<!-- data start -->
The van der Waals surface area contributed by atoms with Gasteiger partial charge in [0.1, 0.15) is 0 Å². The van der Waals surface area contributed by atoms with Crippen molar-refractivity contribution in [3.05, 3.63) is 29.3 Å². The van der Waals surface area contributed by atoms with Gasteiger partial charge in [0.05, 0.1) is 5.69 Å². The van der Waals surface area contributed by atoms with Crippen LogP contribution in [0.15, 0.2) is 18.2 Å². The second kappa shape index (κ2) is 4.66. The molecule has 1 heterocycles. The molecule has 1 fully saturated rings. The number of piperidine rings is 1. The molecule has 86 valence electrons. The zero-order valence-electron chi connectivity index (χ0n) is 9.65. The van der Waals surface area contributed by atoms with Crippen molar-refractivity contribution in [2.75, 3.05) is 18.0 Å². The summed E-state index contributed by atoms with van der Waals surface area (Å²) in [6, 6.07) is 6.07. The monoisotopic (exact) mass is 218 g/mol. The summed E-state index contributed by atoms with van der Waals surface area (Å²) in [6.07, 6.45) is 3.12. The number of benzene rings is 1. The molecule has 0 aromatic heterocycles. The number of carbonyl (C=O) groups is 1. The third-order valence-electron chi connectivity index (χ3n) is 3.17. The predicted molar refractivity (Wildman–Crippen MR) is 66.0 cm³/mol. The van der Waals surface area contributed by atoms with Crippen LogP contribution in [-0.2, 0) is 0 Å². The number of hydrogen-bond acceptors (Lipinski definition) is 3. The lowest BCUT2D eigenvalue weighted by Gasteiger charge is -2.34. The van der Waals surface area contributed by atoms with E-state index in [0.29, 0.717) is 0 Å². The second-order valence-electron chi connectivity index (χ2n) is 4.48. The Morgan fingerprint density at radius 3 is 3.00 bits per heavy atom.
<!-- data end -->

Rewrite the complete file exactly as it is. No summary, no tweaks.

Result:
The van der Waals surface area contributed by atoms with Gasteiger partial charge in [0.1, 0.15) is 0 Å². The van der Waals surface area contributed by atoms with Crippen molar-refractivity contribution in [3.05, 3.63) is 29.3 Å². The van der Waals surface area contributed by atoms with Gasteiger partial charge in [0.05, 0.1) is 5.69 Å². The van der Waals surface area contributed by atoms with Crippen LogP contribution in [0.15, 0.2) is 18.2 Å². The second kappa shape index (κ2) is 4.66. The molecule has 1 heterocycles. The molecule has 1 fully saturated rings. The number of piperidine rings is 1. The molecule has 86 valence electrons. The zero-order valence-electron chi connectivity index (χ0n) is 9.65. The van der Waals surface area contributed by atoms with Crippen molar-refractivity contribution in [2.75, 3.05) is 18.0 Å². The summed E-state index contributed by atoms with van der Waals surface area (Å²) in [6, 6.07) is 6.07. The monoisotopic (exact) mass is 218 g/mol. The summed E-state index contributed by atoms with van der Waals surface area (Å²) in [6.07, 6.45) is 3.12. The number of benzene rings is 1. The molecule has 0 aromatic heterocycles. The number of carbonyl (C=O) groups is 1. The third-order valence-electron chi connectivity index (χ3n) is 3.17. The predicted molar refractivity (Wildman–Crippen MR) is 66.0 cm³/mol. The van der Waals surface area contributed by atoms with Crippen LogP contribution in [-0.2, 0) is 0 Å². The number of hydrogen-bond acceptors (Lipinski definition) is 3. The lowest BCUT2D eigenvalue weighted by Gasteiger charge is -2.34. The van der Waals surface area contributed by atoms with E-state index in [0.29, 0.717) is 0 Å². The second-order valence-electron chi connectivity index (χ2n) is 4.48. The Morgan fingerprint density at radius 3 is 3.00 bits per heavy atom.